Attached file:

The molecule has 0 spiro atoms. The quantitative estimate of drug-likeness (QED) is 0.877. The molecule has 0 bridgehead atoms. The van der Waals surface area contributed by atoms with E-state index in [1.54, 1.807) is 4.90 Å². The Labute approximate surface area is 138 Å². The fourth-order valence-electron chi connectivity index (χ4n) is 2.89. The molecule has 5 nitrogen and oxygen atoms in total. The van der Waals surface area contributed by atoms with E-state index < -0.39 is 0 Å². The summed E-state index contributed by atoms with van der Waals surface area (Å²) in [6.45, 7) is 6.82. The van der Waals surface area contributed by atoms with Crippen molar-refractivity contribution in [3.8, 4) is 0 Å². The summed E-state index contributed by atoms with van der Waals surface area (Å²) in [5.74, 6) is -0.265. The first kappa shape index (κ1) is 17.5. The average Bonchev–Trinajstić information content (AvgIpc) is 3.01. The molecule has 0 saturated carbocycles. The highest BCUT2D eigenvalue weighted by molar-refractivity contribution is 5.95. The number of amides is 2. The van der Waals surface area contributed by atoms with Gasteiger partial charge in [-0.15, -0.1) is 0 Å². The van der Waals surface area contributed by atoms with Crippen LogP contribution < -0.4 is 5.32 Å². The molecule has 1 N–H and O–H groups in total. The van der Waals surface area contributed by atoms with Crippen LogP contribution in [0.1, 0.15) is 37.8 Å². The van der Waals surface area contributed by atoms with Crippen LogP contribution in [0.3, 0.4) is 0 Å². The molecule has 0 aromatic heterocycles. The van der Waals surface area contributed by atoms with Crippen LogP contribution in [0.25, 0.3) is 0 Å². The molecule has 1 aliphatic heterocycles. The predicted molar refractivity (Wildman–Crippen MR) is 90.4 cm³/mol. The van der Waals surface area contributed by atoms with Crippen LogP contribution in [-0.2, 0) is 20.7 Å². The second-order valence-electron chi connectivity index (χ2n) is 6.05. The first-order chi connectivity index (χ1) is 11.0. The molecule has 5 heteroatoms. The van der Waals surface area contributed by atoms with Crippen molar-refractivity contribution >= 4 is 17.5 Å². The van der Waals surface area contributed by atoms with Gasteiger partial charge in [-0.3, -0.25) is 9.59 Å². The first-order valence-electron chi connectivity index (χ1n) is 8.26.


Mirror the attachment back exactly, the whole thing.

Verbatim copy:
The molecule has 0 spiro atoms. The quantitative estimate of drug-likeness (QED) is 0.877. The molecule has 0 bridgehead atoms. The van der Waals surface area contributed by atoms with E-state index in [1.54, 1.807) is 4.90 Å². The Labute approximate surface area is 138 Å². The fourth-order valence-electron chi connectivity index (χ4n) is 2.89. The molecule has 5 nitrogen and oxygen atoms in total. The van der Waals surface area contributed by atoms with E-state index < -0.39 is 0 Å². The summed E-state index contributed by atoms with van der Waals surface area (Å²) in [6.45, 7) is 6.82. The van der Waals surface area contributed by atoms with Crippen molar-refractivity contribution in [3.8, 4) is 0 Å². The summed E-state index contributed by atoms with van der Waals surface area (Å²) in [5.74, 6) is -0.265. The first kappa shape index (κ1) is 17.5. The average Bonchev–Trinajstić information content (AvgIpc) is 3.01. The molecule has 0 saturated carbocycles. The highest BCUT2D eigenvalue weighted by molar-refractivity contribution is 5.95. The number of amides is 2. The van der Waals surface area contributed by atoms with Gasteiger partial charge in [-0.15, -0.1) is 0 Å². The van der Waals surface area contributed by atoms with Crippen LogP contribution < -0.4 is 5.32 Å². The molecule has 1 N–H and O–H groups in total. The van der Waals surface area contributed by atoms with Crippen LogP contribution in [0.1, 0.15) is 37.8 Å². The van der Waals surface area contributed by atoms with Crippen LogP contribution in [0.3, 0.4) is 0 Å². The molecule has 0 aromatic heterocycles. The van der Waals surface area contributed by atoms with Crippen LogP contribution in [0.25, 0.3) is 0 Å². The molecule has 1 aliphatic heterocycles. The predicted molar refractivity (Wildman–Crippen MR) is 90.4 cm³/mol. The van der Waals surface area contributed by atoms with Crippen LogP contribution in [-0.2, 0) is 20.7 Å². The second-order valence-electron chi connectivity index (χ2n) is 6.05. The first-order chi connectivity index (χ1) is 11.0. The molecule has 5 heteroatoms. The van der Waals surface area contributed by atoms with Crippen molar-refractivity contribution >= 4 is 17.5 Å². The van der Waals surface area contributed by atoms with Gasteiger partial charge in [-0.3, -0.25) is 9.59 Å². The first-order valence-electron chi connectivity index (χ1n) is 8.26.